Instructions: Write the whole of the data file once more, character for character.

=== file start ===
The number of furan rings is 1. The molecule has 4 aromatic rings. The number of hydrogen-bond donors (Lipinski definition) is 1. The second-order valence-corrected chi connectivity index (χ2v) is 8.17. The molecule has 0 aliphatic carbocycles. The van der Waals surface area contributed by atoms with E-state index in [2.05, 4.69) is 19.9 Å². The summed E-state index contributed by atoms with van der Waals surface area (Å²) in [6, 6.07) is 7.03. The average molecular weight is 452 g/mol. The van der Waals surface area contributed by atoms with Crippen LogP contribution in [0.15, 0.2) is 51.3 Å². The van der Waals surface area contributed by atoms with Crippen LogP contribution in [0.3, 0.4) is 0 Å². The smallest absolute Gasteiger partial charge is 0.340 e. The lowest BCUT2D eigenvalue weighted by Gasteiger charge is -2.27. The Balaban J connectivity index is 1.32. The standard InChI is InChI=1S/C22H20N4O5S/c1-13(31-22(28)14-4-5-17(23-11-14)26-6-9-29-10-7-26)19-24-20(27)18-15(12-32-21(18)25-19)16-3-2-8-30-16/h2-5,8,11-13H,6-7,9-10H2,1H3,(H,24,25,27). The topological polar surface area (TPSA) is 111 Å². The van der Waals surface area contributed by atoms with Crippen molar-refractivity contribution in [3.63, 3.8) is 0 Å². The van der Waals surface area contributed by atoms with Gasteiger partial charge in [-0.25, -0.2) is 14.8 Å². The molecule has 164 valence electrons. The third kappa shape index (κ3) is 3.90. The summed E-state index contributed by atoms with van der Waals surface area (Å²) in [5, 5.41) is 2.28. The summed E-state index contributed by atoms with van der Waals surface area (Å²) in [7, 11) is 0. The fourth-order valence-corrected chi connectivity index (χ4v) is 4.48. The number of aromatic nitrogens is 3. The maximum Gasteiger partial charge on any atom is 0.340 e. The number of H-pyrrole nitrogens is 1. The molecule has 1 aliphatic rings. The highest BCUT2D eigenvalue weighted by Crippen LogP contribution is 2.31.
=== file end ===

The number of furan rings is 1. The molecule has 4 aromatic rings. The number of hydrogen-bond donors (Lipinski definition) is 1. The second-order valence-corrected chi connectivity index (χ2v) is 8.17. The molecule has 0 aliphatic carbocycles. The van der Waals surface area contributed by atoms with E-state index in [2.05, 4.69) is 19.9 Å². The summed E-state index contributed by atoms with van der Waals surface area (Å²) in [6, 6.07) is 7.03. The average molecular weight is 452 g/mol. The van der Waals surface area contributed by atoms with Crippen LogP contribution in [0.15, 0.2) is 51.3 Å². The van der Waals surface area contributed by atoms with Crippen LogP contribution in [0.3, 0.4) is 0 Å². The smallest absolute Gasteiger partial charge is 0.340 e. The lowest BCUT2D eigenvalue weighted by Gasteiger charge is -2.27. The Balaban J connectivity index is 1.32. The standard InChI is InChI=1S/C22H20N4O5S/c1-13(31-22(28)14-4-5-17(23-11-14)26-6-9-29-10-7-26)19-24-20(27)18-15(12-32-21(18)25-19)16-3-2-8-30-16/h2-5,8,11-13H,6-7,9-10H2,1H3,(H,24,25,27). The topological polar surface area (TPSA) is 111 Å². The van der Waals surface area contributed by atoms with Crippen molar-refractivity contribution in [3.63, 3.8) is 0 Å². The van der Waals surface area contributed by atoms with Gasteiger partial charge in [-0.25, -0.2) is 14.8 Å². The molecule has 164 valence electrons. The third kappa shape index (κ3) is 3.90. The summed E-state index contributed by atoms with van der Waals surface area (Å²) in [5, 5.41) is 2.28. The summed E-state index contributed by atoms with van der Waals surface area (Å²) in [7, 11) is 0. The fourth-order valence-corrected chi connectivity index (χ4v) is 4.48. The number of aromatic nitrogens is 3. The maximum Gasteiger partial charge on any atom is 0.340 e. The number of H-pyrrole nitrogens is 1. The molecule has 1 aliphatic rings. The highest BCUT2D eigenvalue weighted by Crippen LogP contribution is 2.31.